On Monday, the high court reversed that decision.
Writing for the seven-member majority, Justice Stephen Breyer said Congress’s authority to enact the measure stemmed from the Constitution’s necessary and proper clause.
“The statute is a ‘necessary and proper’ means of exercising the federal authority that permits Congress to create federal criminal laws, to punish their violation, to imprison violators, to provide appropriately for those imprisoned, and to maintain the security of those who are not imprisoned but who may be affected by the federal imprisonment of others,” Justice Breyer wrote.
Breyer cautioned that his decision should not be read as granting to Congress a general police power, “which the Founders denied the National Government and reposed in the States.”
Instead, Breyer compared the statute to federal efforts to prevent the spread of disease from released prisoners to the general population.
“If a federal prisoner is infected with a communicable disease that threatens others, surely it would be ‘necessary and proper’ for the federal government to take action [and] refuse to release that individual among the general public where he might infect others,” Breyer wrote.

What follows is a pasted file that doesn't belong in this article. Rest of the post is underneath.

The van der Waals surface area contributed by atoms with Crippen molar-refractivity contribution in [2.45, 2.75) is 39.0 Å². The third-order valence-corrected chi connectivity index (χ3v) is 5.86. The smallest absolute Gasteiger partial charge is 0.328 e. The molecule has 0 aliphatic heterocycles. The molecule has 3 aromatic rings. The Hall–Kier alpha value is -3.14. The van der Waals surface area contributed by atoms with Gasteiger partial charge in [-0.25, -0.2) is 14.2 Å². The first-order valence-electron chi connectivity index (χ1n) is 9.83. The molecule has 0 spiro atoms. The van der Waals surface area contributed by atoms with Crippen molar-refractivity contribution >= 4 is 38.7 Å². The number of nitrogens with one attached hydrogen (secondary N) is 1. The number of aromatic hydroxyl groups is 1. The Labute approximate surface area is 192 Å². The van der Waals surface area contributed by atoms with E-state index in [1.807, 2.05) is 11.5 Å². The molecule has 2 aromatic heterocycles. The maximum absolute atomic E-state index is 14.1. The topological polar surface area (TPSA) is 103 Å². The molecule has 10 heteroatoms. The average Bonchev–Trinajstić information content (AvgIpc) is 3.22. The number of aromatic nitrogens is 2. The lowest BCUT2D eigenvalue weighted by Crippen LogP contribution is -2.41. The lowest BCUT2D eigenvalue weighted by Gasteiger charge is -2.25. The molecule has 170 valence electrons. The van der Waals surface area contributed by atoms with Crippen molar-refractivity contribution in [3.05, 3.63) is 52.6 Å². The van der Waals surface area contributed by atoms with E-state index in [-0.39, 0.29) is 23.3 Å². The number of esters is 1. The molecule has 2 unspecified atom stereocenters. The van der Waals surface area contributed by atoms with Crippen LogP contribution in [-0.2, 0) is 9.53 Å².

“And if confinement of an individual is a ‘necessary and proper’ thing to do,” he said, “then how could it not be similarly ‘necessary and proper’ to confine an individual whose mental illness threatens others to the same degree?”
In a dissent, Justice Clarence Thomas said Breyer’s opinion “comes perilously close to transforming the necessary and proper clause into a basis for the national police power that we always have rejected.”
The necessary and proper clause authorizes Congress to enact only those laws that facilitate federal powers enumerated in the Constitution, he said. But Section 4248 is unrelated to any enumerated powers, Justice Thomas said in his dissent, which was joined by Justice Antonin Scalia.